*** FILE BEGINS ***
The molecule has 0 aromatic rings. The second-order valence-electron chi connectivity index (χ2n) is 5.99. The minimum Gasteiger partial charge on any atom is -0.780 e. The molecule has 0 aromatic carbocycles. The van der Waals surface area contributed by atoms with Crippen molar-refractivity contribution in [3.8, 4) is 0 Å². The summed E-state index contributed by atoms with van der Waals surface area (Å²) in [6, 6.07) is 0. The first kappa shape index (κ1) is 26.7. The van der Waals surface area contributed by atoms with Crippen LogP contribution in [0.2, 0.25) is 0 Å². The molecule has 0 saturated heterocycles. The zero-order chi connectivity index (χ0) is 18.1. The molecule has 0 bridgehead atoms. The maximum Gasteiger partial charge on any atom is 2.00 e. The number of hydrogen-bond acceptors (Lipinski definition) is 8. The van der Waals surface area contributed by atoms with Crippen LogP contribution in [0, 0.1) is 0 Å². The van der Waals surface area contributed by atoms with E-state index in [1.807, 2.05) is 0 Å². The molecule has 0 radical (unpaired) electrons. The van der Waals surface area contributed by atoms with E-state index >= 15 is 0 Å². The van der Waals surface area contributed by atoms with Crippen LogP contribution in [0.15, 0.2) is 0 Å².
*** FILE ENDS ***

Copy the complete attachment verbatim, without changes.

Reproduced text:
The molecule has 0 aromatic rings. The second-order valence-electron chi connectivity index (χ2n) is 5.99. The minimum Gasteiger partial charge on any atom is -0.780 e. The molecule has 0 aromatic carbocycles. The van der Waals surface area contributed by atoms with Crippen molar-refractivity contribution in [3.8, 4) is 0 Å². The summed E-state index contributed by atoms with van der Waals surface area (Å²) in [6, 6.07) is 0. The first kappa shape index (κ1) is 26.7. The van der Waals surface area contributed by atoms with Crippen LogP contribution in [0.2, 0.25) is 0 Å². The molecule has 0 saturated heterocycles. The zero-order chi connectivity index (χ0) is 18.1. The molecule has 0 bridgehead atoms. The maximum Gasteiger partial charge on any atom is 2.00 e. The number of hydrogen-bond acceptors (Lipinski definition) is 8. The van der Waals surface area contributed by atoms with Crippen LogP contribution in [0, 0.1) is 0 Å². The van der Waals surface area contributed by atoms with E-state index in [1.807, 2.05) is 0 Å². The molecule has 0 radical (unpaired) electrons. The van der Waals surface area contributed by atoms with E-state index >= 15 is 0 Å². The van der Waals surface area contributed by atoms with Crippen LogP contribution in [0.15, 0.2) is 0 Å².